Sony SoundForge's Smooth Preset Wave Hammer equivalent in Audacity?

Greetings all…

I’m trying to learn how to use Audacity as a replacement to Sony SoundForge, or at least the few regular functions I use frequently when mastering live shows to release as podcasts.

All I ever tend to do to a raw WAV or AIF of a live session is the following steps in this order, and I’d be very grateful if you could help me find the equivalent features (if they exist, or whatever would achieve the closest result) in Audacity.

  1. Place markers at the exact start and finish of the section of the audio I want to keep (before deleting the excess to leave just the show and none of the set up soundchecks or crowd leaving the venue).

  2. Normalize left channel.

  3. Normalize right channel.

  4. Select all audio (both channels) and apply Wave Hammer using presets Smooth or Medium (so the audio is boosted to nice and loud levels for listening back on car stereos or personal stereos, so that quieter dialogue or music parts are nearer the volume of the loudest parts) and the waveform looks more consistently the same level throughout.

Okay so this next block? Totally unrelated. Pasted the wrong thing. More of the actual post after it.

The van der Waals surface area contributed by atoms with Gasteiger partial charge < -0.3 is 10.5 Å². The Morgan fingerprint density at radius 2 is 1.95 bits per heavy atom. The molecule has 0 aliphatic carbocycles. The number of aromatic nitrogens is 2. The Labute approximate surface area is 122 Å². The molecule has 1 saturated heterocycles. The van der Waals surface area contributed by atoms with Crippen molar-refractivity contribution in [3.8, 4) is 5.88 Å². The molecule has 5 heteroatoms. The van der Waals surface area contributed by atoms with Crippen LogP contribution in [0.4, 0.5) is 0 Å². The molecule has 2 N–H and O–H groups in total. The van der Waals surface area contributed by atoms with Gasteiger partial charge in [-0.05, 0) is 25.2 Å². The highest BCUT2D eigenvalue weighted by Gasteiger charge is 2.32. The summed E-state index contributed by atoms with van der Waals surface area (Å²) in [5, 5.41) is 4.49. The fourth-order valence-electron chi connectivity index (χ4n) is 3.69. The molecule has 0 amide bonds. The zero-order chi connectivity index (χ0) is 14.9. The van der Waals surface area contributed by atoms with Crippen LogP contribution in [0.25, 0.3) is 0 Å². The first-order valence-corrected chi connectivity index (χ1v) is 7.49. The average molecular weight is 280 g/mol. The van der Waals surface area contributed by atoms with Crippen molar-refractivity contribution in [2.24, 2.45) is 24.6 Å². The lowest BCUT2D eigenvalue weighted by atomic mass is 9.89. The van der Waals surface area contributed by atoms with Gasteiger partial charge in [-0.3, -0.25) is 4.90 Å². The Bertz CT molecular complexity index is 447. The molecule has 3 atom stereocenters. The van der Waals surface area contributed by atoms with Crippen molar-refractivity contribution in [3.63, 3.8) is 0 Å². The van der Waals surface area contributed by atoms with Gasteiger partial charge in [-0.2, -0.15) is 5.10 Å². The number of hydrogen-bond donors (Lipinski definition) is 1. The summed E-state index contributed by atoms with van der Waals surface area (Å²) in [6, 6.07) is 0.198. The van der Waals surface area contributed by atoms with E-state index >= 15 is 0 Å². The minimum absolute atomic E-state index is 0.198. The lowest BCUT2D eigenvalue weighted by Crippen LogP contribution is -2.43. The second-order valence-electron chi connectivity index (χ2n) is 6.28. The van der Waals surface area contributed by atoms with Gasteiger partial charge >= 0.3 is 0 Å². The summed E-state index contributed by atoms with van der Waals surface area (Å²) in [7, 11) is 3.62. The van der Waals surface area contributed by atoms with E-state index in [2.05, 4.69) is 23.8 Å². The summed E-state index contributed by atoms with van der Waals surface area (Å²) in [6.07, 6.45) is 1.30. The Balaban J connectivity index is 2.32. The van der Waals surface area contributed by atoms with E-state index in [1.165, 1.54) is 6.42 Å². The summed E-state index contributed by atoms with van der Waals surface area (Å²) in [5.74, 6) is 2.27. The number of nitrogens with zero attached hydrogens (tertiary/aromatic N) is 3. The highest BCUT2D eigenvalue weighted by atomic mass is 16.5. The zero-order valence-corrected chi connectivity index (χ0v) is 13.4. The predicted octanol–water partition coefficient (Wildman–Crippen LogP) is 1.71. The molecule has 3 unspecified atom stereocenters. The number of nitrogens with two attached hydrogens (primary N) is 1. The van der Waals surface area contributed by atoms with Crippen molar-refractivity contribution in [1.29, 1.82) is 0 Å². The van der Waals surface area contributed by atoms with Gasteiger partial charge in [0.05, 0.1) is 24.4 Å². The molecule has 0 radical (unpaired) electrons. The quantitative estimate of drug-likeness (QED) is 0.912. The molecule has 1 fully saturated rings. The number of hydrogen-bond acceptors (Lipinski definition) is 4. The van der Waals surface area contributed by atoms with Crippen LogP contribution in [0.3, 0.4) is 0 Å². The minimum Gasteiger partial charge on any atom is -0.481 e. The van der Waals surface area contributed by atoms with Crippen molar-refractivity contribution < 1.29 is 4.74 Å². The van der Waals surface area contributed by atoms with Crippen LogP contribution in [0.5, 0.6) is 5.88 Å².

5. Normalize both channels together.

  6. Apply five-second fade-in at the start.

  7. Apply five-second fade-out at the end.

  • occassionally I need to place multiple markers throughout the entire recording and delete portions in between those markers, such as for songs I don’t have the rights to release yet which were featured within the show. I there a way to do this too?

Thank you very much for your help, and big thanks to all the developers for giving us a free SoundForge equivalent.
I hope to hear from you soon.

Select the audio that you wish to retain,
then “Edit menu > Remove Special > Trim Audio” (or “Ctrl + T”) Edit Menu: Remove Special - Audacity Manual

Select the first 5 seconds of audio,
then apply “Fade In” effect.

More complex fade types may be applied with the “Adjustable Fade” effect: Adjustable Fade - Audacity Manual

Select the final 5 seconds of audio,
then apply “Fade Out” effect.

Alternatively you could use the “Studio Fade Out” effect (Fades - Audacity Manual)
or “Adjustable Fade”.

Sounds like a job for “Labels”: Label Tracks - Audacity Manual

Label the parts that you wish to delete (with “Region Labels”) then,
“Edit Menu > Labeled Audio > Delete”

What is “Wave Hammer”?
If it’s a “limiter”, then: Limiter - Audacity Manual

If it’s a compressor, then there’s Compressor - Audacity Manual
though you will probably find a better compressor as a VST effect (see: